Neuroscience

Brain’s Generosity Center Discovered

brain generosity

It is well understood how people learn to maximize good outcomes for themselves and the model for this has recently been used to help scientists understand how people learn to help others.

As a result, scientists from UCL and Oxford University believe they have identified the part of the human brain that is responsible for learning how to be good to other people. The discovery could aid in the understanding of conditions where people’s actions are particularly antisocial, e.g. psychopathy.

Social behaviors that benefit other people is called prosocial behavior. Dr Patricia Lockwood, the leader of the study, explained that prosocial behavior is seen as an essential aspect of human interactions as it leads to cohesion and social bonding. Currently however, we know very little about why and how people do things to help others.

Although people are generally inclined to participate in prosocial behaviors, people’s individuality creates substantial differences in how these behaviors are acted out. A critical motivator of prosocial behaviors is thought to be empathy. This is the ability to experience and understand another person’s feelings on a deep level. The objective of the study was to test why and how empathy and prosocial behaviors might be linked.

Volunteers for the study had to determine which symbols would be more likely to give them, or another person, a reward. This was done while they were being scanned in a MRI machine.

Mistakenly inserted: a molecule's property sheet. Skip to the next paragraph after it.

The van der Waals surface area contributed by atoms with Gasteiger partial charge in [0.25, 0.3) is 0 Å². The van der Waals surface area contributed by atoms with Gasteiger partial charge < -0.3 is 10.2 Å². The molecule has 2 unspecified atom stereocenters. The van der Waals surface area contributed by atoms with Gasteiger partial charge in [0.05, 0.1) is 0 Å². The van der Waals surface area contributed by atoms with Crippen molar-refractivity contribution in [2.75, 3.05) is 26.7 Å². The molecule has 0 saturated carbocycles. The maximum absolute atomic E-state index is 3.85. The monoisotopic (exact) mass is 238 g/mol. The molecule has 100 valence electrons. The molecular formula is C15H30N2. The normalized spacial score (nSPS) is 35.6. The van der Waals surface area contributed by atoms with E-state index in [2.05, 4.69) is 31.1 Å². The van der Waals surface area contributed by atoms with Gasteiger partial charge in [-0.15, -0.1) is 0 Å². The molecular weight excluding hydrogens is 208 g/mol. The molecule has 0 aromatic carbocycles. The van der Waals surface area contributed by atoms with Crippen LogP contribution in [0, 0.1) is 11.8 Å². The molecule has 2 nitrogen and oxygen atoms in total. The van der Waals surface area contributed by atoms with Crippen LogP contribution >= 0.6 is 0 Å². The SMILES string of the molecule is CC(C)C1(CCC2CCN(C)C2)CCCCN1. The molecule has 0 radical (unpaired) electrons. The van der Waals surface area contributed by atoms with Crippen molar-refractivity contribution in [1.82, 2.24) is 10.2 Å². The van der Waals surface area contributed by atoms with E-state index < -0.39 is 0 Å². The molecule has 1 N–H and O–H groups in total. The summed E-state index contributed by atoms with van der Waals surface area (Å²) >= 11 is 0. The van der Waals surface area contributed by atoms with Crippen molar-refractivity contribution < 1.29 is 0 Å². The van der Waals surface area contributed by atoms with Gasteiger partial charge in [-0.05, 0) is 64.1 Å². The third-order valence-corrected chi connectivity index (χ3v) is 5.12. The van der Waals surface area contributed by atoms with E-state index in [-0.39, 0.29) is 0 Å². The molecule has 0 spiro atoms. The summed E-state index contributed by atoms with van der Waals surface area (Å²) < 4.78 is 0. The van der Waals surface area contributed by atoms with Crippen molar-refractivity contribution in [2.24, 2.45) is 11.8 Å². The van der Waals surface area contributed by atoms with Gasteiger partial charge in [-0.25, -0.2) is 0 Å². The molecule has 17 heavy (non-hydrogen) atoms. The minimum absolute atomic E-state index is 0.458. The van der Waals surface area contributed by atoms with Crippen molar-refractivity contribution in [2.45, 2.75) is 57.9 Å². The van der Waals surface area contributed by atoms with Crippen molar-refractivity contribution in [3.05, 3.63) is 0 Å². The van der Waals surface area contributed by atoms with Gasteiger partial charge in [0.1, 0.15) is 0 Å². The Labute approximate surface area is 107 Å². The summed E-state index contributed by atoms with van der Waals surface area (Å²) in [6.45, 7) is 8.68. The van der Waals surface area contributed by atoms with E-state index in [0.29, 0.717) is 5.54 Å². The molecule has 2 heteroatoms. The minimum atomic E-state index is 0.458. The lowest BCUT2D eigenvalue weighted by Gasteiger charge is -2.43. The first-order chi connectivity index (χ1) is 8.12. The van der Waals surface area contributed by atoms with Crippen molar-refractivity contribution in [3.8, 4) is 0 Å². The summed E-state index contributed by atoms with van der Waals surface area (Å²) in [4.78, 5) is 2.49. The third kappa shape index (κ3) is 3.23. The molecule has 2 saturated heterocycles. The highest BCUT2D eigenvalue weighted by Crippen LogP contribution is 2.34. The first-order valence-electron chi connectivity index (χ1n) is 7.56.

The results show that although people learn to make choices that benefit other people, this learning happens slower that when they learn how to benefit themselves. The specific brain area that is involved in learning how to get the best result for other people, has however been identified. This area is called the subgenual anterior cingulate cortex.  This was the only section of the brain that was activated while people were learning how to help others.

The region was however activated to different degrees in different people. People who reported having lower levels of empathy learnt to benefit others slower than those who felt that they had higher levels of empathy. The subgenual anterior cingulate cortex also showed a decreased level of signaling when people with lower empathy were helping others.

This is the first study that has shown a possible link between empathy and learning to help others and at the same time identify a specific brain process responsible for learning prosocial behaviors. These results will help people in the medical profession to understand the psychological conditions that manifest themselves in an antisocial disregard for others.7

The paper, titled ‘Neurocomputational mechanisms of prosocial learning and links to empathy’, is published in the journal PNAS.